A City Abstracted an interview with artist Gionna Cuccolo
American artist Gionna Cuccolo arrived in Casablanca in 2017 before travelling to Marrakech and falling in love with the city, where she began depicting the city geometrically. Now, she’s returned to Marrakech in advance of her first solo show at Cafe Clock from 8 March 2018 and, lucky me, I had a chance to sit down with Gionna during her stay to find out more about her artworks.
You studied psychology and art history at university. Now as an artist you are primarily focused on geometry, architecture and abstraction. When did this shift happen?
I’m not quite sure. I think I’ve always been attracted to forms and shapes, primarily because of their simplicity and when I was studying, Kazimir Malevich and his Suprematist art movement had a huge influence on me.
You lived in Casablanca before traveling to Marrakech. What impact did Casablanca have on your artworks? / Were you creating while in Casablanca?
Casablanca was definitely inspiring for me, and I actually had a very productive time creating here. It’s a big city. Things are constantly happening. This energy is sometimes overwhelming but I’ve learned to use it creatively. While I was there, a ton of buildings near my flat were in the process of construction, destruction or for the most part, at a stand still. I would go to a cafe during my lunch break and just sit and stare across the street at the construction site, the workers, the way the shapes cut into the sky like daggers. Process is very important in my work and I felt I was able to see an abundance of it in Casablanca.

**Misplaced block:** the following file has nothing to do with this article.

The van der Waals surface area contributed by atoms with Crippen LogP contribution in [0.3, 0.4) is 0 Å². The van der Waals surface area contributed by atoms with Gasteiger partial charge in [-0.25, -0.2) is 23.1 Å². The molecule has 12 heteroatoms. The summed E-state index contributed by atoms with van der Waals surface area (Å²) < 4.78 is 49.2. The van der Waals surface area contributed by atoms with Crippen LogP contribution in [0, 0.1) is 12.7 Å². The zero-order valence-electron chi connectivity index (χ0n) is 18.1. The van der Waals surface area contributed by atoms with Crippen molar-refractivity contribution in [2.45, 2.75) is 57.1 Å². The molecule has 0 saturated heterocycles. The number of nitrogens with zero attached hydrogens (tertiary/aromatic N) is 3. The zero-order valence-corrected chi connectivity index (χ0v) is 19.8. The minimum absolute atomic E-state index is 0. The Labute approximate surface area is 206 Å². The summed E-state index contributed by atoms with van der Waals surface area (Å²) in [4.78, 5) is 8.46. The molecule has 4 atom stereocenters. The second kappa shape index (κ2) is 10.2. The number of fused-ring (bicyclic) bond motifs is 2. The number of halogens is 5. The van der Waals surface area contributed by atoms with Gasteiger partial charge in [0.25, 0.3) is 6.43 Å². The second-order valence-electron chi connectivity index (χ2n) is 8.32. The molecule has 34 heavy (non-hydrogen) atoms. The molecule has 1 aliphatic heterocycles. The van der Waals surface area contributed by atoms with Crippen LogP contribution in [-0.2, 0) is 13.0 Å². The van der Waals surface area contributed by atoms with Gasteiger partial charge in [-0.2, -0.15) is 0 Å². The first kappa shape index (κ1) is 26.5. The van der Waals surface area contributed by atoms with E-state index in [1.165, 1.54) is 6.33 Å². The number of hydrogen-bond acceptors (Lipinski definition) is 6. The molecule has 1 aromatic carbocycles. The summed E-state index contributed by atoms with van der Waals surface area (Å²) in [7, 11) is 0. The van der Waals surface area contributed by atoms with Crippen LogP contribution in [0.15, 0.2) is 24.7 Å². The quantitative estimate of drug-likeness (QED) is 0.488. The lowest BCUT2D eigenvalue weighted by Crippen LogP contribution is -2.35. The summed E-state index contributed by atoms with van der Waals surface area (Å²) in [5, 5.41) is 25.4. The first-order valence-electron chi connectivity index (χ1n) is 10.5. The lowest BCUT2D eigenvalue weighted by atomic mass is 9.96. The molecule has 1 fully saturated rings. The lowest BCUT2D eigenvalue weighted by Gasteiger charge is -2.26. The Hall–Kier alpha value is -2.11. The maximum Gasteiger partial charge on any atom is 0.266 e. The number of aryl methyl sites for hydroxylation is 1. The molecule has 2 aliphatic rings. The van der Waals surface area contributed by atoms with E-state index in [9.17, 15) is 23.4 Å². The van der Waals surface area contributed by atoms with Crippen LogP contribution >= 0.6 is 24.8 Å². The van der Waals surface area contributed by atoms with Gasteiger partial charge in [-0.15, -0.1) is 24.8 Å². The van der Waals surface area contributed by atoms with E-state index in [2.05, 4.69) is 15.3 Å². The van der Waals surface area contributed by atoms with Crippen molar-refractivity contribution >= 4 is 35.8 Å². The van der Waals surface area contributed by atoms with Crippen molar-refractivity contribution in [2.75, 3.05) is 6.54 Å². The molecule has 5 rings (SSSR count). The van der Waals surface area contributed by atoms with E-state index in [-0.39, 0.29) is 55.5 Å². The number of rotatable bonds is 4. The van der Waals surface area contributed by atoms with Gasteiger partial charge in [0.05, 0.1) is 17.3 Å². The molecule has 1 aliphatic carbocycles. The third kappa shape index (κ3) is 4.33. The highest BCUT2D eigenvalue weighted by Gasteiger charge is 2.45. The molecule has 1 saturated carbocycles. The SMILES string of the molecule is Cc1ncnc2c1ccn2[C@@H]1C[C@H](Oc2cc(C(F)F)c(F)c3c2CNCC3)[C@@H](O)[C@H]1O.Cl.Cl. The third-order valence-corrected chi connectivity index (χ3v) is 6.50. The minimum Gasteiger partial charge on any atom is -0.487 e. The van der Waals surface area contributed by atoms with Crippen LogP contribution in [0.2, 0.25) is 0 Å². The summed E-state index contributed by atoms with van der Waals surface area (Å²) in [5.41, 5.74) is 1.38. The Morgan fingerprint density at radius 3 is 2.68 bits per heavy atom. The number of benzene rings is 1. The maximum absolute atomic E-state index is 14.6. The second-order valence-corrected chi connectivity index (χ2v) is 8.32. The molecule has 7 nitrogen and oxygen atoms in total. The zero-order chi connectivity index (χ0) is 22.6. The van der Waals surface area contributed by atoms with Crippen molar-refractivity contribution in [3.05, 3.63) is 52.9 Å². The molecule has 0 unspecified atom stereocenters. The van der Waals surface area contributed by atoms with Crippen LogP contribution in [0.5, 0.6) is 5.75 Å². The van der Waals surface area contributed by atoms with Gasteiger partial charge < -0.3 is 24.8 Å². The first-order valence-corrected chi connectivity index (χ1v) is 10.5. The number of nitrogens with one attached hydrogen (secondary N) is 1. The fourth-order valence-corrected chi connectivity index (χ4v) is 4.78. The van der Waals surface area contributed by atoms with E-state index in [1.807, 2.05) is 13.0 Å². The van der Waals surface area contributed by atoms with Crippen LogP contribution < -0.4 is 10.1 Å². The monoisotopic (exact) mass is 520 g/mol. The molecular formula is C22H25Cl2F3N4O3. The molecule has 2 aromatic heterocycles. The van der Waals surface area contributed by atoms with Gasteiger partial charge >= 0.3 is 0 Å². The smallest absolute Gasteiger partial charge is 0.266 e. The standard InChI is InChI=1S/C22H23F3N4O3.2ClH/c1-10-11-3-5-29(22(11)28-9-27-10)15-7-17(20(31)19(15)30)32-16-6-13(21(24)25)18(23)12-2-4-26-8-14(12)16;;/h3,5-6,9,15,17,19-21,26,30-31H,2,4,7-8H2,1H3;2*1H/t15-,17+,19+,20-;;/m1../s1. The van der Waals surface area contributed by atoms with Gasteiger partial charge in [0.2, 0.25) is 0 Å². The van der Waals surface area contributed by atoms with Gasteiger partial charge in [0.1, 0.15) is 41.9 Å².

What building / monument in Marrakech has left a lasting impression on you?
It’s hard to say, as all are so special. But I drew a lot of inspiration from the Saadian Tombs. I think this mostly because it was very difficult to have my own personal moment with the spaces, the tombs, the detail and the beauty of the place with the hordes of camera-carrying tourists flooding through every moment. Because of this, my attention was at a high and when I started creating I thought a lot back to this place and the small snapshots of cedar wood, detailed carvings and door ways that are catalogued in my mind.
What’s next for you as an artist after your show A City Abstracted at Cafe Clock Marrakech?
As the inspiration from Marrakech is still fresh, I’m thinking of creating a new series based only on the gates of the city. Ideally I would like to attend another residency to have the time, freedom and space to dedicate to my work.
What makes someone an artist?
It’s a good question as artists come in all shapes and forms but I think having a need to create is something we all have in common.
Do you have a daily routine or do you create when the inspiration is there?
I’ve never been a fan of daily routines. I even find they halt my creativity sometimes. So with that said, yes I create when the inspiration brings me to. I create with the need of creating. The need to translate what I see and feel into something more real
When you’re not creating, where would we find you?
I could be found In the forests or mountains, in the sea or on the road. Travel and nature are so incredibly important to myself as a human being and for my art. If not traversing the land, I like to spend my time volunteering or learning something new. Always always always learning, seeing, exploration and sharing.
Home is …
wherever I am in the present moment
magical and mysterious, chaotic and curious.
Favourite food in Marrakech…
The food here has been so amazing I don’t think I can honestly speak to one as my favorite so I will go with something basic that is done so well here- the bread- khobz. With every meal, without fail.